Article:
Elective or cosmetic surgery isn't necessarily a natural monopoly: unlike, say, emergency care where you tend to go wherever the ambulance takes you, or GP care where quality is difficult to judge without spending years with a particular service, or even insurance where you suddenly find out that the service sucks when your life, or at least your quality of life and your employability, is on the line and they drop you or screw up your coverage. People getting cosmetic and elective procedures have plenty of leisure time to shop around, and because they aren't things that you need to have to live, they do marketing and directly compete on price. It's part of why lots of countries with nationalized care (single-payer or otherwise) make exceptions for those services and they are covered by out-of-pocket, private insurance, or maybe only a partial subsidy.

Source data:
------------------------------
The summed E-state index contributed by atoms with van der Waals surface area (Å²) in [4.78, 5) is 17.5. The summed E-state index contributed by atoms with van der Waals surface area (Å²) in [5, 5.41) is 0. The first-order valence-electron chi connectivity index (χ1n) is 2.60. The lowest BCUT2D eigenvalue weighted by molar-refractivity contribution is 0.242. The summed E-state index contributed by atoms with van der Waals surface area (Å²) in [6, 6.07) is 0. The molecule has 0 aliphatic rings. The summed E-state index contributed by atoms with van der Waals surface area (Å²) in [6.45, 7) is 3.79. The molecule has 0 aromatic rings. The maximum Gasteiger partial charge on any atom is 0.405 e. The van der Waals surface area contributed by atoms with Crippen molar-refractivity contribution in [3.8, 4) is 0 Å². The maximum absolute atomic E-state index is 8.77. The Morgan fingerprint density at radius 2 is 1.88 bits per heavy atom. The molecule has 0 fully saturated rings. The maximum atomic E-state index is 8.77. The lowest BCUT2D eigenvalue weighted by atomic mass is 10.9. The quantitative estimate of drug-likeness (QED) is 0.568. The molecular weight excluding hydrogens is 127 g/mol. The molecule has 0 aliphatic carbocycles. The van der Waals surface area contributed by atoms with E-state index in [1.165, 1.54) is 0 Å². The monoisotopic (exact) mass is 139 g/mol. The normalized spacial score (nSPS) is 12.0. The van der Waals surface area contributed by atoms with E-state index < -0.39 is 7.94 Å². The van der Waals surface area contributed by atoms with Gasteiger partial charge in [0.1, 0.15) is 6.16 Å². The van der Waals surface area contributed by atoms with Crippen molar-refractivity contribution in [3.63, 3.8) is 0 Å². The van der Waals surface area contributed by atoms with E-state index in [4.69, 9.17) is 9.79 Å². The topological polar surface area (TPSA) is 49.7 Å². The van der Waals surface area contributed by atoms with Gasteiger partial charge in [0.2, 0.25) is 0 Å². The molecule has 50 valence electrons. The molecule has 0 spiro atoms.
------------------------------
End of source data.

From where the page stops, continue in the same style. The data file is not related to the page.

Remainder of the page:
Eye care (and sometimes dental) are often caught in the middle ground between true electives and the core system. I wish they were better covered here in Canada, because they seem necessary enough to me, but I recognize that not everyone agrees with that—and that in both cases there are lots of tricky aspects that shade between necessary and elective, like when your orthodontist is trying to upsell you to “improve” your jawline when really you just want your gums to the healthy.